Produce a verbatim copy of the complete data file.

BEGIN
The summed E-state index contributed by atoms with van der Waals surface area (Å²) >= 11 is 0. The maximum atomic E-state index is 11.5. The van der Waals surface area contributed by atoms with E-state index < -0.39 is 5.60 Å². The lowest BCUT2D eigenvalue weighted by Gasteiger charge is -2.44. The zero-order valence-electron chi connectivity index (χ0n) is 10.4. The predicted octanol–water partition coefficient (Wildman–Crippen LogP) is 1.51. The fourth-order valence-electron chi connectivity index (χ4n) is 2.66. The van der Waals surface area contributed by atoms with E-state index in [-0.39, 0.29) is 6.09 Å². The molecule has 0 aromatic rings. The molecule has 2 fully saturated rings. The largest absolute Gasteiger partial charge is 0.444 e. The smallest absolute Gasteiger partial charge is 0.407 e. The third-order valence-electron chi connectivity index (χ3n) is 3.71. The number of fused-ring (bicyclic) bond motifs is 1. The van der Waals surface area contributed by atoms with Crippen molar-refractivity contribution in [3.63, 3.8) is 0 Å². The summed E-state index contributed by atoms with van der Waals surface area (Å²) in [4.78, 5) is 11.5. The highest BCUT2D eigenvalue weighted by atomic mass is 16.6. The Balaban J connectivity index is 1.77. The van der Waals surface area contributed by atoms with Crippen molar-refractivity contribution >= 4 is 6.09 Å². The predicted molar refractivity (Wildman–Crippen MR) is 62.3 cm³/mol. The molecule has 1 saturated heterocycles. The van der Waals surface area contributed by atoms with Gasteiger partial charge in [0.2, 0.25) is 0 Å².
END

The summed E-state index contributed by atoms with van der Waals surface area (Å²) >= 11 is 0. The maximum atomic E-state index is 11.5. The van der Waals surface area contributed by atoms with E-state index < -0.39 is 5.60 Å². The lowest BCUT2D eigenvalue weighted by Gasteiger charge is -2.44. The zero-order valence-electron chi connectivity index (χ0n) is 10.4. The predicted octanol–water partition coefficient (Wildman–Crippen LogP) is 1.51. The fourth-order valence-electron chi connectivity index (χ4n) is 2.66. The van der Waals surface area contributed by atoms with E-state index in [-0.39, 0.29) is 6.09 Å². The molecule has 0 aromatic rings. The molecule has 2 fully saturated rings. The largest absolute Gasteiger partial charge is 0.444 e. The smallest absolute Gasteiger partial charge is 0.407 e. The third-order valence-electron chi connectivity index (χ3n) is 3.71. The number of fused-ring (bicyclic) bond motifs is 1. The van der Waals surface area contributed by atoms with Crippen molar-refractivity contribution in [3.63, 3.8) is 0 Å². The summed E-state index contributed by atoms with van der Waals surface area (Å²) in [4.78, 5) is 11.5. The highest BCUT2D eigenvalue weighted by atomic mass is 16.6. The Balaban J connectivity index is 1.77. The van der Waals surface area contributed by atoms with Crippen molar-refractivity contribution >= 4 is 6.09 Å². The predicted molar refractivity (Wildman–Crippen MR) is 62.3 cm³/mol. The molecule has 1 saturated heterocycles. The van der Waals surface area contributed by atoms with Gasteiger partial charge in [0.2, 0.25) is 0 Å².